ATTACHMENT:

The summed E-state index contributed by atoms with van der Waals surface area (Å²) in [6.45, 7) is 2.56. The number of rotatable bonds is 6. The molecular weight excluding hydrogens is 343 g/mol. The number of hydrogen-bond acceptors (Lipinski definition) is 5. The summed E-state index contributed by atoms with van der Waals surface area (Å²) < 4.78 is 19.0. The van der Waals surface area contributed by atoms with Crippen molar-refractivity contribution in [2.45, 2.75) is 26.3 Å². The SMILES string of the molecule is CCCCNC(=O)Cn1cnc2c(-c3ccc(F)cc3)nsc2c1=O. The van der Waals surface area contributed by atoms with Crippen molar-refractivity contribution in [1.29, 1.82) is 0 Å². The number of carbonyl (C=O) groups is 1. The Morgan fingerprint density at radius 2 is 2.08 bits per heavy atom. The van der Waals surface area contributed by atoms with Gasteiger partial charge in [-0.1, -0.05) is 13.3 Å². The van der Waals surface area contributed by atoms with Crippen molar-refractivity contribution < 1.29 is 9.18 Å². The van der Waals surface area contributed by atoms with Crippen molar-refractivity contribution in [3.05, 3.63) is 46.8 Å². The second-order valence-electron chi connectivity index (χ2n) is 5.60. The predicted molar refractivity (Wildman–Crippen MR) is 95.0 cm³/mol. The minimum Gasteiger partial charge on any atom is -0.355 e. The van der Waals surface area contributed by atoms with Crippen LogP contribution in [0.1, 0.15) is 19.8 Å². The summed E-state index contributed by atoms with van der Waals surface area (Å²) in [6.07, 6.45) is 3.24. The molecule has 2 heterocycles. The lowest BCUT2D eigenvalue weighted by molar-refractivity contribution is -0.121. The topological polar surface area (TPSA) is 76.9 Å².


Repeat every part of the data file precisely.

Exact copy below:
The summed E-state index contributed by atoms with van der Waals surface area (Å²) in [6.45, 7) is 2.56. The number of rotatable bonds is 6. The molecular weight excluding hydrogens is 343 g/mol. The number of hydrogen-bond acceptors (Lipinski definition) is 5. The summed E-state index contributed by atoms with van der Waals surface area (Å²) < 4.78 is 19.0. The van der Waals surface area contributed by atoms with Crippen molar-refractivity contribution in [2.45, 2.75) is 26.3 Å². The SMILES string of the molecule is CCCCNC(=O)Cn1cnc2c(-c3ccc(F)cc3)nsc2c1=O. The van der Waals surface area contributed by atoms with Crippen molar-refractivity contribution in [1.29, 1.82) is 0 Å². The number of carbonyl (C=O) groups is 1. The Morgan fingerprint density at radius 2 is 2.08 bits per heavy atom. The van der Waals surface area contributed by atoms with Gasteiger partial charge in [-0.1, -0.05) is 13.3 Å². The van der Waals surface area contributed by atoms with Crippen molar-refractivity contribution < 1.29 is 9.18 Å². The van der Waals surface area contributed by atoms with Crippen molar-refractivity contribution in [3.05, 3.63) is 46.8 Å². The second-order valence-electron chi connectivity index (χ2n) is 5.60. The predicted molar refractivity (Wildman–Crippen MR) is 95.0 cm³/mol. The minimum Gasteiger partial charge on any atom is -0.355 e. The van der Waals surface area contributed by atoms with Crippen LogP contribution in [0.1, 0.15) is 19.8 Å². The summed E-state index contributed by atoms with van der Waals surface area (Å²) in [6.07, 6.45) is 3.24. The molecule has 2 heterocycles. The lowest BCUT2D eigenvalue weighted by molar-refractivity contribution is -0.121. The topological polar surface area (TPSA) is 76.9 Å².